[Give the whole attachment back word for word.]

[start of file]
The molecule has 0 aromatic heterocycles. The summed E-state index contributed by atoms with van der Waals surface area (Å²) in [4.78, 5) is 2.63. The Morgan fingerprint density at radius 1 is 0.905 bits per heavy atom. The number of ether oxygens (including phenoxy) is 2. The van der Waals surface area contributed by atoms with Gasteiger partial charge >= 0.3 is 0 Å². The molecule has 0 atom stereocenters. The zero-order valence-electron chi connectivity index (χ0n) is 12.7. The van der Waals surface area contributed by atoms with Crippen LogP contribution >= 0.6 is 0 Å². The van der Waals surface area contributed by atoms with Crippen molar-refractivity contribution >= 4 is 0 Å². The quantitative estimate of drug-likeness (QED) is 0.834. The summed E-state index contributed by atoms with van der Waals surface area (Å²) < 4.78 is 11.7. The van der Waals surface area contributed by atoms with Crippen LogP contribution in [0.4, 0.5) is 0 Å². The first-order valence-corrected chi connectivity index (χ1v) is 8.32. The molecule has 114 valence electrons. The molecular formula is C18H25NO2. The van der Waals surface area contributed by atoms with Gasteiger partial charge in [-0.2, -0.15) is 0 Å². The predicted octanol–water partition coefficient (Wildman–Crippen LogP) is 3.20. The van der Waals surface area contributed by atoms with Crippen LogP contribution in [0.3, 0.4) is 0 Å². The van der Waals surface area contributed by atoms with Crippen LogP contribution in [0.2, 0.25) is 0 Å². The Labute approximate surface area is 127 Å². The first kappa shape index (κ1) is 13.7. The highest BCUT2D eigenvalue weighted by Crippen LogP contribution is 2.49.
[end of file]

The molecule has 0 aromatic heterocycles. The summed E-state index contributed by atoms with van der Waals surface area (Å²) in [4.78, 5) is 2.63. The Morgan fingerprint density at radius 1 is 0.905 bits per heavy atom. The number of ether oxygens (including phenoxy) is 2. The van der Waals surface area contributed by atoms with Gasteiger partial charge >= 0.3 is 0 Å². The molecule has 0 atom stereocenters. The zero-order valence-electron chi connectivity index (χ0n) is 12.7. The van der Waals surface area contributed by atoms with Crippen LogP contribution >= 0.6 is 0 Å². The van der Waals surface area contributed by atoms with Crippen molar-refractivity contribution >= 4 is 0 Å². The quantitative estimate of drug-likeness (QED) is 0.834. The summed E-state index contributed by atoms with van der Waals surface area (Å²) < 4.78 is 11.7. The van der Waals surface area contributed by atoms with Crippen LogP contribution in [0.4, 0.5) is 0 Å². The first-order valence-corrected chi connectivity index (χ1v) is 8.32. The molecule has 114 valence electrons. The molecular formula is C18H25NO2. The van der Waals surface area contributed by atoms with Gasteiger partial charge in [-0.2, -0.15) is 0 Å². The predicted octanol–water partition coefficient (Wildman–Crippen LogP) is 3.20. The van der Waals surface area contributed by atoms with Crippen LogP contribution in [0.3, 0.4) is 0 Å². The van der Waals surface area contributed by atoms with Crippen LogP contribution in [0.2, 0.25) is 0 Å². The Labute approximate surface area is 127 Å². The first kappa shape index (κ1) is 13.7. The highest BCUT2D eigenvalue weighted by Crippen LogP contribution is 2.49.